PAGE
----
The Senate Agriculture Committee is considering legislation today that would strictly define what can and cannot be labeled as “milk”. This comes in response to the rising popularity of products like almond, coconut, and soy “milk”.

Ag Commissioner Mike Strain says the definition would be strict.

“The lacteal secretions that comes from the complete milking of one or more healthy cows or other hooved animals, meaning goats, sheep, camels, ect.”
If approved the Department of Health would be tasked with enforcement.

Despite it’s creamy white liquid appearance, Strain says milk substitutes do not include many of the vital health benefits that come from the real deal.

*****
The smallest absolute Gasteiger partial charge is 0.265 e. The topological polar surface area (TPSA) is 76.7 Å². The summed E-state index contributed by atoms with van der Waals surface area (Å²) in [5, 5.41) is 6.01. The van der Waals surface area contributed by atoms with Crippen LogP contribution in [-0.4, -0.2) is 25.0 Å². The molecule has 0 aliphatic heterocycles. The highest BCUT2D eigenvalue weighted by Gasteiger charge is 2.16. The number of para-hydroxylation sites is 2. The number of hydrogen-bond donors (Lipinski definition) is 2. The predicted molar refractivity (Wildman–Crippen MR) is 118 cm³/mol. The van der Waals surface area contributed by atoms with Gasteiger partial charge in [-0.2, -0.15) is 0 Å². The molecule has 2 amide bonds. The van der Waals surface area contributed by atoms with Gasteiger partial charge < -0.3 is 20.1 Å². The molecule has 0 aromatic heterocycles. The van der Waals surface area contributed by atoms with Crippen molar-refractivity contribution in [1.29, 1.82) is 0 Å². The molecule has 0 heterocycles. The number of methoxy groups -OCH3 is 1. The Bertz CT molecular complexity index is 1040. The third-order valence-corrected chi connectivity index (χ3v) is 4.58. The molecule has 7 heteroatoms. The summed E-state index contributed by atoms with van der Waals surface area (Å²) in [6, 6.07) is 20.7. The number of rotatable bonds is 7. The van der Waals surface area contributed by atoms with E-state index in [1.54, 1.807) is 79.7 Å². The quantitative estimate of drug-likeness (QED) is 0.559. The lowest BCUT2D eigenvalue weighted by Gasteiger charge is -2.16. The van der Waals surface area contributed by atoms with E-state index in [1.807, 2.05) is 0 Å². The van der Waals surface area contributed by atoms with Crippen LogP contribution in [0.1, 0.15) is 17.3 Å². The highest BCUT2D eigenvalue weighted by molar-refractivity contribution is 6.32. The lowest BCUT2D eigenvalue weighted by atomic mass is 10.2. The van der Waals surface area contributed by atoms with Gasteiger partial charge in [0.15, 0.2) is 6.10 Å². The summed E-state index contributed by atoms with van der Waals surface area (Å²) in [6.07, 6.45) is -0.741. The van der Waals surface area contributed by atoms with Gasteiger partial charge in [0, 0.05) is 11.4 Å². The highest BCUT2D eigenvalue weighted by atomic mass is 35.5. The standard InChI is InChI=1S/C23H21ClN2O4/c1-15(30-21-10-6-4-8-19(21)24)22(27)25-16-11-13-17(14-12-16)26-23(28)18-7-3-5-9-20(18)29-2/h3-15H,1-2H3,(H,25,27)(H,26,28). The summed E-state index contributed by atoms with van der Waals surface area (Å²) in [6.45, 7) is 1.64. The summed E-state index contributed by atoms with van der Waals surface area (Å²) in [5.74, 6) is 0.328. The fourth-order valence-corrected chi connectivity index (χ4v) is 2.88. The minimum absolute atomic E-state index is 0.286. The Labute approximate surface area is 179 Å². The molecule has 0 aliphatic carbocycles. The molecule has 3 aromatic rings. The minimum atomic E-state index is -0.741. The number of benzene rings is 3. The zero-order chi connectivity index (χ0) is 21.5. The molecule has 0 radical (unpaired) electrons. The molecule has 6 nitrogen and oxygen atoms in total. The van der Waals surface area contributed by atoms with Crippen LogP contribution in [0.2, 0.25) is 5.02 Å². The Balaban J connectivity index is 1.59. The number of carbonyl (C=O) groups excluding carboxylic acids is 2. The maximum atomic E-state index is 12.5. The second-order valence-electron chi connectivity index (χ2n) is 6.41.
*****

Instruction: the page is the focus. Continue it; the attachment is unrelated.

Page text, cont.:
“It is not milk, it does not have the same nutritional quality, It doesn’t have the same amount of calcium or vitamins, or minerals and proteins.”

If the bill passes retailers would be given a grace period in which to change the labeling on their non animal based “milk” products.

Strain says along with a ten percent drop in consumption nationwide of animal milk products, there’s a growing number of children who being robbed of the nutritional benefits of real milk.

“We’re beginning to see cases of malnutrition in children under two years of age, and they should be fed milk.”

A spokesman for the company that owns Silk, a soy based milk substitute, says the legislation is unnecessary because people know the difference between plant and animal milk.